"We are very used to this kind of eruption"
Boris Behncke is a vulcanologist at the Italian Institute of Geophysics and Vulcanology in Catania. He shot the above footage of the January 13 eruption.
I live in the town of Trecastagni, which is on the south-east flank of Mount Etna, about 15km away from the mouth of the volcano. The town is home to 10,000 people, but the larger potential “risk” zone around the Volcano counts a total of one million residents.
By “risk”, we mean the probability of the area being directly hit in the event of a full, major eruption, like that of Mt. Krakatoa in Indonesia, in 2008. Such a scenario is highly unlikely, given that Etna is not a young volcano and has passed the peak of its activity.
“I feel privileged to be able to witness such a beautiful sight from my home”
Residents are much more likely to experience at least one low to moderate-level eruption in their lifetime. About 200 of these so-called “strombolian” eruptions have occurred over the past 15 years. There were 60 such eruptions in the year 2000 alone: it seems the volcano wanted to celebrate the new millennium!
So we are very used to eruptions like the one that happened last week. In fact, we kind of like them. Eruptions are certainly a very beautiful sight. Personally I love watching and filming them, and feel privileged to be able to witness such beautiful sights from my home. The low rumbling sound Mt. Etna emits before it spurts out ash or lava is very familiar to long-term residents. Nobody plans on leaving, because the consequences of these eruptions are usually not very serious.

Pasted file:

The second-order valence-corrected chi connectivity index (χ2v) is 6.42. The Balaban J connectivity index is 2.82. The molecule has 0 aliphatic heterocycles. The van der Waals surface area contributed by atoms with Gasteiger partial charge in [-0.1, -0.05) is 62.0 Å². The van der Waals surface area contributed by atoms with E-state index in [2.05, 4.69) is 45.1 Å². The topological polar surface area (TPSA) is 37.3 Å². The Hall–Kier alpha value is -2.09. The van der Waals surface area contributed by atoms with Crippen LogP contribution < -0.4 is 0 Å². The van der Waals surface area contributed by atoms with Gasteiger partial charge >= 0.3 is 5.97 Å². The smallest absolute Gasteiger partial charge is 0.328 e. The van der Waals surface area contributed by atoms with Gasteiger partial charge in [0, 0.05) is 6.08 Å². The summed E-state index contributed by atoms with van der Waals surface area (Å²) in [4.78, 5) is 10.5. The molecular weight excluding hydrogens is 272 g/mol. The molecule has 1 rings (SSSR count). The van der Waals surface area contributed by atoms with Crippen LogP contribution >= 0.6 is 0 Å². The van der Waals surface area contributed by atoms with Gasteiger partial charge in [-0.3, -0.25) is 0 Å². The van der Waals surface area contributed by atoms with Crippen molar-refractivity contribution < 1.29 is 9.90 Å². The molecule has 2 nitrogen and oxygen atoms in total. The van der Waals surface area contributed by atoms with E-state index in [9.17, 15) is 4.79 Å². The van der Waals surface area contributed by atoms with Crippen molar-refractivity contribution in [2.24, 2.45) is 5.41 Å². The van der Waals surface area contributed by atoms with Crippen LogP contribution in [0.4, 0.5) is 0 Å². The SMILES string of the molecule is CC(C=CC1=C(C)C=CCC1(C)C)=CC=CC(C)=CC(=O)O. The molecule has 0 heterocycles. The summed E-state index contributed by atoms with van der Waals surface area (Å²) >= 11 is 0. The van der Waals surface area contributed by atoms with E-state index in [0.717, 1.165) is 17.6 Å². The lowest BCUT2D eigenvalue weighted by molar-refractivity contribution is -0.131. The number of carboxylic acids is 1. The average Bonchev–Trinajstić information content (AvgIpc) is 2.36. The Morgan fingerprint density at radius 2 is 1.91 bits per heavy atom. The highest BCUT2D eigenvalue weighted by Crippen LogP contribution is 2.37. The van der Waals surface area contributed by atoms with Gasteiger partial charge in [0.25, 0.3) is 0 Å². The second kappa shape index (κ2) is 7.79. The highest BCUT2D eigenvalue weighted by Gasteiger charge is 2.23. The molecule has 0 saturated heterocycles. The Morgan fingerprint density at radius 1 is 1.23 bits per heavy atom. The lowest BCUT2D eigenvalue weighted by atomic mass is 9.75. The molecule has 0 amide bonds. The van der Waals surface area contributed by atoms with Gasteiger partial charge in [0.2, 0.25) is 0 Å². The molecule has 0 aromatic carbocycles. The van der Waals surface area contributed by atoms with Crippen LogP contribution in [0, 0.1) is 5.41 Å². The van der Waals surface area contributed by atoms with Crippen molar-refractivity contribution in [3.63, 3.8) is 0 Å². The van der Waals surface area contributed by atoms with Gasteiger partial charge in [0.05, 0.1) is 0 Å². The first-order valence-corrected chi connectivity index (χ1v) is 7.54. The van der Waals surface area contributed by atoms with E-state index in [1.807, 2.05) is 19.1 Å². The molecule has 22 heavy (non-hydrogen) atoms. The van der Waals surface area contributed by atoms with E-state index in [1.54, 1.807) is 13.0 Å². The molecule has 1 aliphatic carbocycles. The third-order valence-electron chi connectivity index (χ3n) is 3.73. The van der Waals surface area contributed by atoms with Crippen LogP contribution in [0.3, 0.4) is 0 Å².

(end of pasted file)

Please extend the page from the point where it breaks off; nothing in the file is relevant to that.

“Lateral eruptions are more dangerous, but also more rare”
Potentially more dangerous – but also much more rare – are lateral eruptions. These do not come from one of Etna’s top four craters, but happen when volcanic activity builds up enough to tear one of the mountain’s flanks, spouting lava and ash in an unpredictable way. Over 300 years ago, in 1669, a lateral eruption wiped out 14 towns and village. The lava flow reached the city of Catania five weeks later, giving its citizens time to flee. The material damage was huge, but there is no historical evidence that the erruption made human victims.
The last such eruption occurred in 1981 – the lava flow came just one kilometre away from the medieval town of Randazzo. This time as well, no-one was hurt. In fact, in its 2,500-year history, Mount Etna has claimed less than 100 lives. That's why people here nickname it the "gentle volcano".
Our job at the vulcanology centre is to try to plan for these worst-case scenarios. We create digital simulations of where lava would flow in different cases, and work with the Italian civil protection service
to plan the most efficient evacuation routes. The idea is to avoid unnecessary evacuations while maximising the population’s safety.
One of the more controversial measures we propose is the construction of dams and walls to deviate possible lava flows from the most populated areas. The problem is that this can imply destroying someone’s home or passing over a farm or property. Understandably, most people don’t like the idea of giving up their house for a hypothetical lava flow.”